These are pictures of different dried human tears captured by photographer Rose-Lynn Fisher: grief, laughter, onion and change. Each type of tear contains different chemical makeup which makes them look different under the microscope.
Scientifically, tears are divided into three different types, based on their origin. Psychic tears are triggered by extreme emotions and they include tears of grief and joy. Basal tears are released continuously in tiny quantities to keep the cornea lubricated. Reflex tears are secreted in response to an irritant, like dust, onion vapors or tear gas.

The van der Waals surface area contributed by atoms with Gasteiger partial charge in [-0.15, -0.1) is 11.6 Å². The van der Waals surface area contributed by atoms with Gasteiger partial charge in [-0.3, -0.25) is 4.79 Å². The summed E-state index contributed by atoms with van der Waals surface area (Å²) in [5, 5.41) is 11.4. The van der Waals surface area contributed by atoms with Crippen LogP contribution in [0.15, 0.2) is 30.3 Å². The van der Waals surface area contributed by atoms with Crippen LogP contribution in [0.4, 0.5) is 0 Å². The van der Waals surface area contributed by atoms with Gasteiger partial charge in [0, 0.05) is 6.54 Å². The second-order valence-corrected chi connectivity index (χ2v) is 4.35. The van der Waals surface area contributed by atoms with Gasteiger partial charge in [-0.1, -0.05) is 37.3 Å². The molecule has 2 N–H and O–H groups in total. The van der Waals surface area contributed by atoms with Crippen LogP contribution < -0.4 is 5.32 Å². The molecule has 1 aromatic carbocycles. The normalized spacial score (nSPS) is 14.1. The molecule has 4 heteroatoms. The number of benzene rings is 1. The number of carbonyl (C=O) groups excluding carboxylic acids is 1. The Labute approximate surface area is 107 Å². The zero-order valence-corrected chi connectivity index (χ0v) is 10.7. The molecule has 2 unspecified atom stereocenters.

All tears contain a selection of biological elements (including oils, antibodies and enzymes) suspended in salt water, but as Fisher saw, tears from each of the different categories include distinct molecules as well. For instance, emotional tears have been found to contain protein-based hormones including the neurotransmitter leucine enkephalin, a natural painkiller that is released when the body is under stress.
“Tears are the medium of our most primal language in moments as unrelenting as death, as basic as hunger and as complex as a rite of passage,” she says. “It’s as though each one of our tears carries a microcosm of the collective human experience, like one drop of an ocean.”